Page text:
Both Harry Truman and Henry Stimson knew that the Japanese Government had contacted Swedish and Russia counterparts in pursuit of peace, and it was a matter of time for Japan to surrender. At least, Henry Stimson knew that (1) the Japanese military and industrial bases and cities were bombed without Japanese military contest and to the extent to which a request had to be made to the Air Force to save a few cities for atomic bombings, and (2) the Japanese fleet, both navy and civilian, was destroyed and the sea blockade prevented Japan from importing oil and other supplies required to continue the war.
The United States Strategic Bombing Survey of 1946 concluded that the atomic bombings were not necessary to end the war:
The followings include accounts of some US military leaders:
What made Japan surrender?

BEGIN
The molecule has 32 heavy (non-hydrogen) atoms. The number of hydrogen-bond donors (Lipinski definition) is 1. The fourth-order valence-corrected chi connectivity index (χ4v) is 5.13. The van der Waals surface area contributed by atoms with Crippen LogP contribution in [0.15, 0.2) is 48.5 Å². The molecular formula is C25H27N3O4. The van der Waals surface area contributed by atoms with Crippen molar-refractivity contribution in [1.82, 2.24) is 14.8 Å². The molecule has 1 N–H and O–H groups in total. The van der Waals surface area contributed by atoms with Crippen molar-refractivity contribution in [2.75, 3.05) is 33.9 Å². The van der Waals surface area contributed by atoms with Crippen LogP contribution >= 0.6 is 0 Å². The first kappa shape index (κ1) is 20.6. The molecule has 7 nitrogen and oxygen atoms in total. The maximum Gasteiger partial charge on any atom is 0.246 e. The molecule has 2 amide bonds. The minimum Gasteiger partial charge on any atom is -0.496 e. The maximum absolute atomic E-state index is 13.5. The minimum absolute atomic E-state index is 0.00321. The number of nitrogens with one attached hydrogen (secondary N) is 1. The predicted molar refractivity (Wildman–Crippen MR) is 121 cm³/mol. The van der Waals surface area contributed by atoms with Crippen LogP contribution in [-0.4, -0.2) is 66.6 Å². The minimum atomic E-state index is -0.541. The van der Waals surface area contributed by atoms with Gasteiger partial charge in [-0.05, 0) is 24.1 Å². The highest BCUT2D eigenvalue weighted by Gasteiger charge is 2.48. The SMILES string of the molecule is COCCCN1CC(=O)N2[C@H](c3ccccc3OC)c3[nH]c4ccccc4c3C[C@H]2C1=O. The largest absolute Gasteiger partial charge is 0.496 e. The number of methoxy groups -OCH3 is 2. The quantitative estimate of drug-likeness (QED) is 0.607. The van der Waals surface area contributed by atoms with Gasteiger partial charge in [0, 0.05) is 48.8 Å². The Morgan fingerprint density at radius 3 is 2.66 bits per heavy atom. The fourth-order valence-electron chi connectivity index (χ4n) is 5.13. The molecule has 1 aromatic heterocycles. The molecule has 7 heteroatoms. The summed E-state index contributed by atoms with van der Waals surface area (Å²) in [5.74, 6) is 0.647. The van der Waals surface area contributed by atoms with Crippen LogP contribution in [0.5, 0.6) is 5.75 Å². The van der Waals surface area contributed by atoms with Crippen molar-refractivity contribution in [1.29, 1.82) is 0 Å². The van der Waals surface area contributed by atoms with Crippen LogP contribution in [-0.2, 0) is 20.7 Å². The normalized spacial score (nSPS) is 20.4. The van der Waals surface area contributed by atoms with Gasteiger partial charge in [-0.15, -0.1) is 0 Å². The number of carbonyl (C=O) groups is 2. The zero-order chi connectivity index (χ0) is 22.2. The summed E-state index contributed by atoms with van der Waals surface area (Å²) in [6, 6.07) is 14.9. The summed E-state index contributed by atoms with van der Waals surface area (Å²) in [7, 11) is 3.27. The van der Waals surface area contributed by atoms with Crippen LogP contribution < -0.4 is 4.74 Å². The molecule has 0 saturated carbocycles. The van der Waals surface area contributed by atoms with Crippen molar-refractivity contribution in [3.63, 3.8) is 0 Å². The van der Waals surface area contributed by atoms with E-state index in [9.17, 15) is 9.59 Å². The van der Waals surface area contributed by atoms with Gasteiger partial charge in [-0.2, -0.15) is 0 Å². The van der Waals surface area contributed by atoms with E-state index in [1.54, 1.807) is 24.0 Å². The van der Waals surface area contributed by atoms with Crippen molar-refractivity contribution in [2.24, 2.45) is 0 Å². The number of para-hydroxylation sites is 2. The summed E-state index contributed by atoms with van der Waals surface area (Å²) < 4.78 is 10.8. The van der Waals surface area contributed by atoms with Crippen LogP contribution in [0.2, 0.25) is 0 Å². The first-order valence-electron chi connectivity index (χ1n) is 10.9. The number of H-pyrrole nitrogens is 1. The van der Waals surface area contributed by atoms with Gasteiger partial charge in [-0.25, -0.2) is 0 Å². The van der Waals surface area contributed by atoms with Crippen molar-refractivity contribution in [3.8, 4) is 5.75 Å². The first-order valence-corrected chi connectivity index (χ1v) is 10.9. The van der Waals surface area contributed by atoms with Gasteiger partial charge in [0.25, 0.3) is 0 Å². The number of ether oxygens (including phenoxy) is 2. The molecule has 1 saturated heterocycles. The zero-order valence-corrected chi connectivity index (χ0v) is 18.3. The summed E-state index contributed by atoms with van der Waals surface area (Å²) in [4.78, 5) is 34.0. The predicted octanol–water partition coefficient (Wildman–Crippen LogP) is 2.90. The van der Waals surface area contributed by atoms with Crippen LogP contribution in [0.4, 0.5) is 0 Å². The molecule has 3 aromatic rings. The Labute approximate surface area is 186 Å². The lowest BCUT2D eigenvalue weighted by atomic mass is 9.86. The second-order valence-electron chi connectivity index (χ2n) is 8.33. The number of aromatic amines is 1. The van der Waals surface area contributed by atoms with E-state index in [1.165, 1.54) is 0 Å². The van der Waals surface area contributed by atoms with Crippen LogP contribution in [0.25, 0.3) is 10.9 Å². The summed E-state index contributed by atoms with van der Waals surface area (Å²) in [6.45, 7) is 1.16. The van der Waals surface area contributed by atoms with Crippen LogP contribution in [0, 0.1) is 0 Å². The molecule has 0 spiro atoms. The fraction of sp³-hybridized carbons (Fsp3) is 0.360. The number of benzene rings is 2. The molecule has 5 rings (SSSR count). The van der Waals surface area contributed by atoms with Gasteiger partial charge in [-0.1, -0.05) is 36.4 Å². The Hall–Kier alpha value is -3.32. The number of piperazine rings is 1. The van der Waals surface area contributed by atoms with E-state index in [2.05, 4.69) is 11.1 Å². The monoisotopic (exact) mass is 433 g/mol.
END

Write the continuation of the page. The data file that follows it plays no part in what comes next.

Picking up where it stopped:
Many historians believe that the invasion by the Soviet Union, which started on 9 August 1945, was a decisive factor that ultimately made Japan surrender. Historically, the Soviet Union had been the biggest threat to the Japanese army.
A recent study by Japanese researchers suggests that the following four factors brought the decision to surrender (“Showa-shi Kougi (Showa History Lecture),” Tabun Suzuki, 2015):
- A desire to avoid ultimate battles on the main land (because of the lack of capability to continue the war)
- Atomic bombings
- Soviet Union’s advancement
- Acceptable conditions of non-conditional surrender (the sounding of the Potsdam Declaration)
The above statement does not necessarily contradict the dominant opinion by scholars that the atomic bombings were not necessary to end the war.